When you think about it, it’s amazing that John the Baptist got any air time at all, even out in the wilderness.  Calls for repentance usually are not very popular.  Repentance means change; most of us don’t like change.  And you can’t repent unless you admit that there’s something wrong, that there’s something that needs to change and that’s not easy to do either. 

Voices calling for repentance are not popular because it’s easier to keep on keeping on with what you know and what is familiar even when it’s a struggle, even if sometimes you know something’s wrong.  It’s easier to keep plugging away than it is to change.  It’s a variation on the old law of inertia that I learned back in seventh grade.  A body in motion tends to remain in motion, a body at rest tends to remain at rest, unless acted on by an outside force.  Prophets like John the Baptist were trying to initiate that outside force that could cause direction to change.

John is integral to the story of Jesus more for us than for Jesus.  Like I said you really could tell the Jesus story without John the Baptist.  You can tell it but maybe you can’t hear it.  What John says to us is that if you really want to hear about Jesus, his birth and all the rest of it, if you really want to hear it and get it, there is some preparation that has to happen…and it may not be easy.  Malachi today talks about a refiner’s fire, which purified metal but was a blazing hot fire, he talks about the fuller’s soap which cleaned cloth garments but could be caustic and irritating.  John, quoting Isaiah talked about filling valleys and leveling mountains; that’s a major piece of work.  Imagine if that rock pile over at the mine all had to be put back.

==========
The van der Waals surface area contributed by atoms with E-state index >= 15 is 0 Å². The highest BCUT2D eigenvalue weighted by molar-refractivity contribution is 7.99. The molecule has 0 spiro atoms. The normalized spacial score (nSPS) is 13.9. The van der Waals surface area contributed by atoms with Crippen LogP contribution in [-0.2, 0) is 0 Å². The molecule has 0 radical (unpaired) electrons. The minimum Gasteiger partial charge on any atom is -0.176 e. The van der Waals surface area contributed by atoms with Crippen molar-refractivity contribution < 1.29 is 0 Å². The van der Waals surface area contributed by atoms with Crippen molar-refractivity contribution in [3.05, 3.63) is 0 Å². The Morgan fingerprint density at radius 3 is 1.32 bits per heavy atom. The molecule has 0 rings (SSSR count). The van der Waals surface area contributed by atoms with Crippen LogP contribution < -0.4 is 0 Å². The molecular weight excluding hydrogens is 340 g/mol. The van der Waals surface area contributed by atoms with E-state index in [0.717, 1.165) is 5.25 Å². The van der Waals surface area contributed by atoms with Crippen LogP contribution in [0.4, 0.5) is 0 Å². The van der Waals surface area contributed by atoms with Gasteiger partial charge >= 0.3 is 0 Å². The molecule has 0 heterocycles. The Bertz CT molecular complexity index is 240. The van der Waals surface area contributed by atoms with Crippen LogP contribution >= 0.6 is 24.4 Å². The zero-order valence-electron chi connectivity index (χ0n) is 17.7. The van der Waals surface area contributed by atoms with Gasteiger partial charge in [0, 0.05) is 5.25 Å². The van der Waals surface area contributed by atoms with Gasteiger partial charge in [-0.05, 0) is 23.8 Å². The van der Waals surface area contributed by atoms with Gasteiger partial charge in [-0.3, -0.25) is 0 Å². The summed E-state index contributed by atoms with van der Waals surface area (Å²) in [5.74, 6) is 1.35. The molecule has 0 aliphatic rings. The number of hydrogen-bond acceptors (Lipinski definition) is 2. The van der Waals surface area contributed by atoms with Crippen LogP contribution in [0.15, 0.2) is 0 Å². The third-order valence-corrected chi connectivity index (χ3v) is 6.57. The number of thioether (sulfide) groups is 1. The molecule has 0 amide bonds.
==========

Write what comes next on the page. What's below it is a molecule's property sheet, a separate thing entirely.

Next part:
That’s John’s message to us every year during these middle weeks of Advent.  Without preparation, you can still celebrate Christmas; you can still hear the Christmas story as a sentimental, heartwarming story.  It is that.  But if you want to get it as the life changing, life giving incarnation of God, you need to pay attention to John the Baptist and his call for repentance.  You need to make room and that probably means change.

Maybe though, you’re not ready to hear it.  It is easy to dismiss and ignore people like John the Baptist especially at this time of year.  He does tend to dampen Christmas cheer.  Dismiss him if you will; but he doesn’t go away.  He’ll be back next week.  He’ll be back next year; so when you’re ready to hear what he has to say, he’ll still be around.

A little preparation and repentance with John the Baptist will change your Christmas; a little repentance and turning toward Jesus, the one for whom John prepared the way…that will change your life.

 
 

Bethany Lutheran Church
715 Mather Avenue
Ishpeming, MI 49849

Phone: 906-486-4351
Fax: 906-486-9640
contact@bethanyishpeming.org

Rev. Warren Geier, Pastor
pastor@bethanyishpeming.org

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“Whoever
welcomes
one such child in my name
welcomes me, and whoever
welcomes me welcomes
not me